“God is Our King before the Ages”

During the mid-point of Great Lent, on the Sunday of the Veneration of the Cross, the following verses are sung at the Alleluia just before the reading of the Gospel:  “Remember Thy congregation which Thou hast gotten of old.  God is our King before the ages; He hath worked salvation in the midst of the earth!”  The verses are from Psalm 74, which laments the destruction of the Temple in the sixth century BC.  It is a depressing psalm, containing a long catalogue of woe:  “Direct Thy steps to the perpetual ruins; the enemy hast destroyed everything in the sanctuary.  Thy foes roared in the midst of Thy holy places.  At the upper entrance they hacked the wooden trellis with axes, and all its carved wood they broke down with hatchets and hammers.  They set Thy sanctuary on fire, to the ground they desecrated the dwelling place of Thy Name.  Let not the downtrodden be put to shame; let the poor and needy praise Thy Name.”  In this psalm we relive the horror of the destruction of the Temple as it perished in flame through the hatred of its enemies, and the despair it planted in the hearts of God’s people.

At our parish in Langley, British Columbia, this psalm is also chanted while the people venerate the Cross, with the verse “God is our King before the ages” as a repeated refrain.  As I was listening to the chanting of Psalm 74, I began to wonder why the Church chose this psalm—of all psalms—for the feast of the Cross and I asked myself, “What does the destruction of the Temple have to do with the Cross?”  The question almost answers itself: when Christ was asked by His foes by what authority He dared to cleanse the Temple, He replied,  “Destroy this temple, and in three days I will raise it up” (John 2:19).  John gives us the obvious explanation of His words, commenting that He referred not to the Temple building, in which He was standing, but the temple of His body.  When His foes would destroy that temple on the Cross, after three days He would raise it up again.  This is why the Church chose Psalm 74 for its celebration of Christ’s cross, for when it read of the destruction of the Temple in Psalm 74, it thought of the destruction of Christ on the cross, and realized that it was there that God worked salvation in the midst of the earth.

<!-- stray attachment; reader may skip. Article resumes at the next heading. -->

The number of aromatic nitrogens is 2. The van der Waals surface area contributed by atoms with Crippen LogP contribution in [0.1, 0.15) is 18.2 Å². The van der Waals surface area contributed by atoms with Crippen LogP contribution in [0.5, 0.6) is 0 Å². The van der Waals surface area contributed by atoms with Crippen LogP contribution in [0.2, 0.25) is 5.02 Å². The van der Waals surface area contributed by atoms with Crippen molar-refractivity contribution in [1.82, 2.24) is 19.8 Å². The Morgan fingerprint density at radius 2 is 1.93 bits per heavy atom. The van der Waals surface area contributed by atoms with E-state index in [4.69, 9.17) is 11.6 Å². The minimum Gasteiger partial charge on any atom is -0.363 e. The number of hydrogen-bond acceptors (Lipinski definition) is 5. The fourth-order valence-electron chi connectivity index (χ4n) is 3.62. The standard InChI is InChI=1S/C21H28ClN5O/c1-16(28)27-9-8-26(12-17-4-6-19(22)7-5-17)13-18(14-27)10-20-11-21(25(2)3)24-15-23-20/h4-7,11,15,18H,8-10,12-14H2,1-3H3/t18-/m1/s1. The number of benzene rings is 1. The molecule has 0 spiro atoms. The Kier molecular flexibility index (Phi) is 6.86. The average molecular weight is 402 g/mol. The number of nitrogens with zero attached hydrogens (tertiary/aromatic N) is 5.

We see in the fulfillment of the psalm how prophecy becomes history.  When the psalmist thought of the destruction of the Temple, he also remembered God’s power which He manifested of old.  He remembered how God proved Himself King before the ages, the world’s eternal sovereign, on the international stage, when He divided the Red Sea by His might and liberated His people from the slavery of Egypt (verse 12f).  He longed for God to manifest His might in public again, working on the open stage of history His saving might before the eyes of the watching world.  Let God arise and plead His own cause (verse 22); let Him deliver His people from their current slavery!  Let Him show His power in the midst of the earth, where all the nations could see!

On a hill in Palestine, during the governorship of Pontius Pilate, God did just that.  Christ was crucified in the midst of the earth, lifted up on the cross before the whole watching world where all could see it.  The charge against Him was printed in all the international languages of that day, in Hebrew, Greek, and Latin, as befitted such a public act—and more fit than anyone then knew, for Christ offered Himself on that cross for all the nations of the world.  On that day God worked salvation in the midst of the earth, redeeming His people, His congregation which He had gotten of old.  Psalm 74 is truly about the Cross.  Through the Cross, the poor and needy of the earth can praise God’s Name.